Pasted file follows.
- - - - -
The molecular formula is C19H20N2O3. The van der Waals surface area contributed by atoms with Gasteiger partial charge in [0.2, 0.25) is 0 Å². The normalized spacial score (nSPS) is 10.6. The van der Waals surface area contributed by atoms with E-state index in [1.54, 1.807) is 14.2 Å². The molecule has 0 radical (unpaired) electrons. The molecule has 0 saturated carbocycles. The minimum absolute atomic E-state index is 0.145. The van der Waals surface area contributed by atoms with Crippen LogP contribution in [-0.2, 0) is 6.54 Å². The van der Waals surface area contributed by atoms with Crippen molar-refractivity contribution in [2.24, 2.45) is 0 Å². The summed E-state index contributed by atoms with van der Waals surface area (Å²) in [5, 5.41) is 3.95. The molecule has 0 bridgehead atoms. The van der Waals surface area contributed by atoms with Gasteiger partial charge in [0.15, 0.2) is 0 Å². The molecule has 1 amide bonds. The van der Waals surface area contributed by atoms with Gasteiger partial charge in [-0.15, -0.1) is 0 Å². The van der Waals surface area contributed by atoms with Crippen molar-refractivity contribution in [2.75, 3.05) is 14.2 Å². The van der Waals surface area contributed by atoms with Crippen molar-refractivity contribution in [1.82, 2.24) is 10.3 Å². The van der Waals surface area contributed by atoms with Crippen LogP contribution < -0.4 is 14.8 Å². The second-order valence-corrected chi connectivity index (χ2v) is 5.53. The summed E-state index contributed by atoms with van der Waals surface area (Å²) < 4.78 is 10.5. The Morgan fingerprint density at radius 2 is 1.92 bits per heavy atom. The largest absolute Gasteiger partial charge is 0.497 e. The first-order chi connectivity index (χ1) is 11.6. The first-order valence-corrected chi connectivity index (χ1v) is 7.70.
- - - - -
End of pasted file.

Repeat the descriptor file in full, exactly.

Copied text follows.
The molecular formula is C19H20N2O3. The van der Waals surface area contributed by atoms with Gasteiger partial charge in [0.2, 0.25) is 0 Å². The normalized spacial score (nSPS) is 10.6. The van der Waals surface area contributed by atoms with E-state index in [1.54, 1.807) is 14.2 Å². The molecule has 0 radical (unpaired) electrons. The molecule has 0 saturated carbocycles. The minimum absolute atomic E-state index is 0.145. The van der Waals surface area contributed by atoms with Crippen LogP contribution in [-0.2, 0) is 6.54 Å². The van der Waals surface area contributed by atoms with Crippen molar-refractivity contribution in [2.24, 2.45) is 0 Å². The summed E-state index contributed by atoms with van der Waals surface area (Å²) in [5, 5.41) is 3.95. The molecule has 0 bridgehead atoms. The van der Waals surface area contributed by atoms with Gasteiger partial charge in [0.15, 0.2) is 0 Å². The molecule has 1 amide bonds. The van der Waals surface area contributed by atoms with Gasteiger partial charge in [-0.15, -0.1) is 0 Å². The van der Waals surface area contributed by atoms with Crippen molar-refractivity contribution in [2.75, 3.05) is 14.2 Å². The van der Waals surface area contributed by atoms with Crippen molar-refractivity contribution in [1.82, 2.24) is 10.3 Å². The van der Waals surface area contributed by atoms with Crippen LogP contribution < -0.4 is 14.8 Å². The second-order valence-corrected chi connectivity index (χ2v) is 5.53. The summed E-state index contributed by atoms with van der Waals surface area (Å²) < 4.78 is 10.5. The Morgan fingerprint density at radius 2 is 1.92 bits per heavy atom. The largest absolute Gasteiger partial charge is 0.497 e. The first-order chi connectivity index (χ1) is 11.6. The first-order valence-corrected chi connectivity index (χ1v) is 7.70.